How to Fell a Tree With an Axe

It used to be that every good frontiersman had a solid felling axe and a set of woodworking tools. Give a 19th-century ranch hand a summer and he could build you a decent cabin. How many of us today could walk into the woods, pick a tree, and chop it down? If you’re itching to play the part of a lumberjack beyond the flannel and selvedge denim, you’re in the right place. After spending an early Rocky Mountain spring chopping down a few problem trees in our yard and horse pasture, we’ve learned how to fell a tree with an axe like an expert backwoodsman.

Pick Your Gear

The key tool is obviously your axe. We choose Hults Bruk for everything from a little car camping hatchet to heavier tools. The Atran felling axe ($129) is indispensable when you’re working with large growth and will make quick work of any tree trunk. Once you’ve got your trunk cut to size, the Bjork splitting axe ($119) is an efficient tool that will impress even the most discerning gear junkie.

A good pair of safety glasses is a must-have. Smith’s Elite line are built to exacting military standards for ballistic protection, and our favorites are the Frontman. We also suggest grabbing some gloves. You can go bare handed, but this pair from Carhartt ($19) are a reliable and affordable option for all kinds of work.

trees forest woods path

Select Your Tree

The most important step is picking a tree. Whether you’re looking for firewood during a camping trip (make sure you have a permit to cut wood on state or federal property) or clearing some problem trees from your own land, you should look for two things: a safe direction for the tree to fall and a good avenue for you to escape (just in case).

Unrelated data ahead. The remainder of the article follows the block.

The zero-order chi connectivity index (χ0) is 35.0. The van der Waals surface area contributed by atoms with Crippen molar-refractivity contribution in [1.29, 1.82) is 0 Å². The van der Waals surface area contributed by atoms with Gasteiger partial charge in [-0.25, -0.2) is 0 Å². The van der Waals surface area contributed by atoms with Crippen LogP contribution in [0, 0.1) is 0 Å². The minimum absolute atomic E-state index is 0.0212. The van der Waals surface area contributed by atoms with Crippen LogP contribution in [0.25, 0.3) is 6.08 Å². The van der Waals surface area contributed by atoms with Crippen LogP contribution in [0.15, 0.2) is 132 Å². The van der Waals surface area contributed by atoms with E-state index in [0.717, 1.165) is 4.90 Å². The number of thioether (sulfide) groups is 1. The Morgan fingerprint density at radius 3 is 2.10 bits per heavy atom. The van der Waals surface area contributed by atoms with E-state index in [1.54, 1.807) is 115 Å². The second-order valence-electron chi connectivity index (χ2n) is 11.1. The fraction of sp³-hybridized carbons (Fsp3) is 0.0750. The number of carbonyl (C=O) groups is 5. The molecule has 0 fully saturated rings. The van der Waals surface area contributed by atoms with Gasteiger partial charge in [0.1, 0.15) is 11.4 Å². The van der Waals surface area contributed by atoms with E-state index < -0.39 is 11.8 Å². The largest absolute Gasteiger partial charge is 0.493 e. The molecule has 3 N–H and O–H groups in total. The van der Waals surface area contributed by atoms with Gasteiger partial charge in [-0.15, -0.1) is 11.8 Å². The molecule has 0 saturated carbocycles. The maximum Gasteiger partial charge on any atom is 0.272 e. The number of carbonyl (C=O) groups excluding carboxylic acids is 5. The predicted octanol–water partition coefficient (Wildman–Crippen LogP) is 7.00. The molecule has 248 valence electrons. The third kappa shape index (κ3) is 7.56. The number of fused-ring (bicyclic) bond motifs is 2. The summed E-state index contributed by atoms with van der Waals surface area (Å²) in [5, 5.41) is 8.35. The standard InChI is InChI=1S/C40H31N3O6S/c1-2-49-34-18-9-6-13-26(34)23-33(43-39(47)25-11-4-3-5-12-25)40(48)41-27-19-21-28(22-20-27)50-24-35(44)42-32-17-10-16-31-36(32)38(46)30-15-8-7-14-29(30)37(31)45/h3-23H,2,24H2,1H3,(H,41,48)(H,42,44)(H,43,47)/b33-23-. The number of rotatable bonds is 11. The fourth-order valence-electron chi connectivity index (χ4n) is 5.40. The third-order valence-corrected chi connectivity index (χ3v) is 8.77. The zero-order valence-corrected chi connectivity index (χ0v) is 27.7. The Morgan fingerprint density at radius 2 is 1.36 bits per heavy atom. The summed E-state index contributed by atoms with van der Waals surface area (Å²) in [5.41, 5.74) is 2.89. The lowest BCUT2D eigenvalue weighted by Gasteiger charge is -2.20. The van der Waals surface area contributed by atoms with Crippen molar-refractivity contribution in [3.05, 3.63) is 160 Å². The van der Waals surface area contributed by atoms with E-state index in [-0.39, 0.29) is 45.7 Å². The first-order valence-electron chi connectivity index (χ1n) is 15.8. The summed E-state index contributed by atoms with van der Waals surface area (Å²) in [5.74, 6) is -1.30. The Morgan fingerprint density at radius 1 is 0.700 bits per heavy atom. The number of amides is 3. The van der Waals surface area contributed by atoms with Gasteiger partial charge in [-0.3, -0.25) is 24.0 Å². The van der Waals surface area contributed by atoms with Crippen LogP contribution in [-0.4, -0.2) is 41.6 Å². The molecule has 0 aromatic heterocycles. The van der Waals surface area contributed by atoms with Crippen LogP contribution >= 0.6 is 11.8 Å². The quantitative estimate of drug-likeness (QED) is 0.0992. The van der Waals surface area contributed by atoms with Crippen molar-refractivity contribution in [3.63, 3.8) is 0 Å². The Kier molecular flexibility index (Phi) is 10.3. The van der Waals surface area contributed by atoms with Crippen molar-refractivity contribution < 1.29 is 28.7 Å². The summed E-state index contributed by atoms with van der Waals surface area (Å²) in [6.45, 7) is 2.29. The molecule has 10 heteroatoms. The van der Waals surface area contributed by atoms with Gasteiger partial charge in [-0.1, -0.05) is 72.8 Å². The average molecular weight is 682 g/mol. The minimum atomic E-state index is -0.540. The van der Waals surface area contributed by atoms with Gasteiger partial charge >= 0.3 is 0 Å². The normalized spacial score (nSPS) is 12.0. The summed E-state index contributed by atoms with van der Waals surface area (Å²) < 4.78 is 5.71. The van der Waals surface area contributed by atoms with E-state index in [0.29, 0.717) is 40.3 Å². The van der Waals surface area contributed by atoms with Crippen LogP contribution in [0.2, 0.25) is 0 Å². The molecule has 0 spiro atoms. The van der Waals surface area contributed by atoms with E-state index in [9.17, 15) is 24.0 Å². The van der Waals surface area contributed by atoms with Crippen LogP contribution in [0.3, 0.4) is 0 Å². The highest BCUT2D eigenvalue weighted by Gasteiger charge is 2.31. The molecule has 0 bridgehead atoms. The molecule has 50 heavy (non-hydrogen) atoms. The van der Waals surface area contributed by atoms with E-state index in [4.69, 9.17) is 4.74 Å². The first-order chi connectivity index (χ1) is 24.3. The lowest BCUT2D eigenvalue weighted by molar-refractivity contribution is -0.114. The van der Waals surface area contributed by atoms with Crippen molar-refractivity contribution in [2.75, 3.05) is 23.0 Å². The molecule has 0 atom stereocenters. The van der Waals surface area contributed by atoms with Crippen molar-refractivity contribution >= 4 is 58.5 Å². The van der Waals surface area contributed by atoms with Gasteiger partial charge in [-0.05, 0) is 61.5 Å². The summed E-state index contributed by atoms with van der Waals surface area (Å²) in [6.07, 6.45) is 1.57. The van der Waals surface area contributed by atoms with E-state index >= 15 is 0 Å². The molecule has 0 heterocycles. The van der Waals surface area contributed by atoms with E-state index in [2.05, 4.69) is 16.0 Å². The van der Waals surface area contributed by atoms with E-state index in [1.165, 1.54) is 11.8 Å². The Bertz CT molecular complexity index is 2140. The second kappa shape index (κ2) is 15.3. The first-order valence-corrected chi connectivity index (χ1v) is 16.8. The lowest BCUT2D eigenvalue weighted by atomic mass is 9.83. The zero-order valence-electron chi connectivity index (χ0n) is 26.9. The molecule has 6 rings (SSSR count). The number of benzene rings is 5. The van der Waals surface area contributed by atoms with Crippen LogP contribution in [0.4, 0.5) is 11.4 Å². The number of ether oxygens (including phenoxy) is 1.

Once you’ve found your tree, check to see if it naturally leans a little to one side. Prevailing winds may have made your job easier if it is already primed to fall in one direction. Next, scope out surrounding trees to make sure the tree won’t snag branches on the way down. Finally, before you start chopping, plan your escape route. When a few hundred- or thousand-pound trunk comes down, you want to be well away from the action.

Cut Your Notches

Chopping down a tree comes down to geometry and physics. You want to ensure notches create a pivot point so the tree falls in the direction you want it to. Your first swings of the axe should create a notch in the tree in the direction you want it to fall. Aim between knee and waist high, and penetrate about one-third of the way through the trunk. Ideally, you’ll end up with a triangular cut out with a flat bottom and a 45-degree slope up and out from the center of the trunk. Alternate between straight chops for the lower portion of the triangle (these should be perpendicular to the ground) with a diagonal downswing up higher.

After you’ve set up your first cut, switch sides. You want your next notch to be about a foot above your first and on the opposite side of the tree. This will create a balanced pivot for the tree to fall on, making sure it ends up in the direction you want it to rather than rolling to one side or the other. Like the first, cut a notch with alternating flat and downswings. Once you are about one-third of the way through the tree, stop.

Bring the Tree Down

Now comes the dangerous part. Move back to your original notch, and start to deepen it. Go slower here, because each chop is making that tree a little more unstable. Stick to the same pattern as before, switching between flat swings at the bottom of your notch with steeper downswings from the top. Listen for any cracking, and watch for any swaying or leaning. Some trees will give you a good warning, while others will fall quietly — and very fast. Be ready to step out of the way quickly, and keep moving away from the fall line. If you’ve done your job well, you should be 15 to 20 feet away when the trunk hits the ground, and ready to start trimming it down to split into firewood.

Article first published by Austin Parker in March 2016. Last updated by Nicole Raney in December 2018. Notch images courtesy of Matthew Parker/Green Goat Collective.

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